Oil prices rise after the US debt deal and jobs data; Focus shifts to OPEC

LONDON (Reuters) – Oil prices rose on Friday after a US debt ceiling deal averted a default by the world’s largest oil consumer and jobs data showed interest rate hikes may stall, while attention turned to a meeting of OPEC ministers and their allies. in the weekend.

Brent crude futures rose $1.88, or 2.5%, to $76.16 a barrel by 1328 GMT, while US West Texas Intermediate crude rose $1.85, or 2.6%, to $71.95 a barrel. However, both contracts are heading for their first weekly loss in three weeks.

Markets have been reassured by a bipartisan deal to suspend the maximum $31.4 billion US government debt ceiling, which averted a sovereign default that would have rattled global financial markets.

Previous signs of a possible pause in interest rate hikes by the Federal Reserve have also provided a boost to oil prices, not least by influencing the US dollar, which has made oil cheaper for holders of other currencies.

US employment increased more than expected in May, but moderation in wages may allow the Federal Reserve to skip raising interest rates this month for the first time since embarking on a policy tightening campaign more than a year ago.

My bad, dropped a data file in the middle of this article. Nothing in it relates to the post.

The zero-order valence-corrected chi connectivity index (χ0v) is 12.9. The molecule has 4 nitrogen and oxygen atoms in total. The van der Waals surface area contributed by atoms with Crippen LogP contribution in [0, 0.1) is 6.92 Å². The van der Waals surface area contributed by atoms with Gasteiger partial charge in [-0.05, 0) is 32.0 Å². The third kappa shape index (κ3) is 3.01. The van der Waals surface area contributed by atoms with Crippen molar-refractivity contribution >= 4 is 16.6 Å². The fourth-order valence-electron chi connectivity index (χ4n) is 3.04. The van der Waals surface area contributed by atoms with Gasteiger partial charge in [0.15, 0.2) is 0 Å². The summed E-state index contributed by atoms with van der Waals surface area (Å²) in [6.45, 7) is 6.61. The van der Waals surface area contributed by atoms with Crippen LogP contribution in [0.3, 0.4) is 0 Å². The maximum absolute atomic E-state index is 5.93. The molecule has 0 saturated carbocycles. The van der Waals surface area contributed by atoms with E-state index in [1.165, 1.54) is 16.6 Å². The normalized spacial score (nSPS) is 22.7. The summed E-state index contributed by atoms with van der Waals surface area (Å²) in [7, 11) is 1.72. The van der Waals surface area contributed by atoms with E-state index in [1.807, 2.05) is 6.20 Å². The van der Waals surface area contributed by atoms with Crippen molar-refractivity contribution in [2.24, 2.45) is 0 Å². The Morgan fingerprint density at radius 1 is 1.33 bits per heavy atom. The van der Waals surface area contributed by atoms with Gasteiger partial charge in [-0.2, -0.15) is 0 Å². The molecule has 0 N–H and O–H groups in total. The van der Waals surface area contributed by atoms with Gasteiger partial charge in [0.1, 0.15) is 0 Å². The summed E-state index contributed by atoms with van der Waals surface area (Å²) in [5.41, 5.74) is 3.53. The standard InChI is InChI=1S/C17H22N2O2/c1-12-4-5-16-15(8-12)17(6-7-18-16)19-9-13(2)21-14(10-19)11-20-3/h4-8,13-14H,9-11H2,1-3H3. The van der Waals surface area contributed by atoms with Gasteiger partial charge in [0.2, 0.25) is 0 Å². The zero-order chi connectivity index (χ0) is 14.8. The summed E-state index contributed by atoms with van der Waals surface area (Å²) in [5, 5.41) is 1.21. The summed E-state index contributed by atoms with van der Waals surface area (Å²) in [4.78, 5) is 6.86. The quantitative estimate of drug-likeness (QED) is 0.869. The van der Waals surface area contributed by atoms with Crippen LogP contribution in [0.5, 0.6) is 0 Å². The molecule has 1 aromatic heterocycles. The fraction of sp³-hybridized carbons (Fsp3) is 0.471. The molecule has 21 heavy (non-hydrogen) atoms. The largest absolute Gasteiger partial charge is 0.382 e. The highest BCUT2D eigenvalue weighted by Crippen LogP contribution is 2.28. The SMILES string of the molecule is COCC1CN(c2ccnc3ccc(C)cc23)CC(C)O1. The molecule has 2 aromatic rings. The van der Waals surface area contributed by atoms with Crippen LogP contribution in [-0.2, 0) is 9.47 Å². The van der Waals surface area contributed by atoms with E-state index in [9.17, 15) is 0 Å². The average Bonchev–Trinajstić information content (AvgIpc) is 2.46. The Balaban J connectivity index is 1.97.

Investor interest is also focused on the June 4 meeting of the Organization of the Petroleum Exporting Countries (OPEC) and allies including Russia, collectively called OPEC+.

OPEC+ announced in April a surprise cut of 1.16 million barrels per day, but the gains from that move have since been corrected and prices are below pre-cut levels.

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Sources told Reuters that new production cuts are unlikely.

On the demand side, the US Institute for Supply Management (ISM) said its manufacturing PMI fell to 46.9 last month, for the seventh consecutive month below 50, indicating a contraction in activity.

Meanwhile, manufacturing data from China, the world’s second-largest oil consumer, painted a mixed picture.

(Reporting by Shadia Nasrallah). Additional reporting by Andrew Haley. Editing by Susan Fenton and Kirsten Donovan

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Shadia Nasrallah

Thomson Reuters

He writes about the intersection of corporate oil and climate policy. He has written on politics, economics, immigration, nuclear diplomacy, and business from Cairo, Vienna, and elsewhere.

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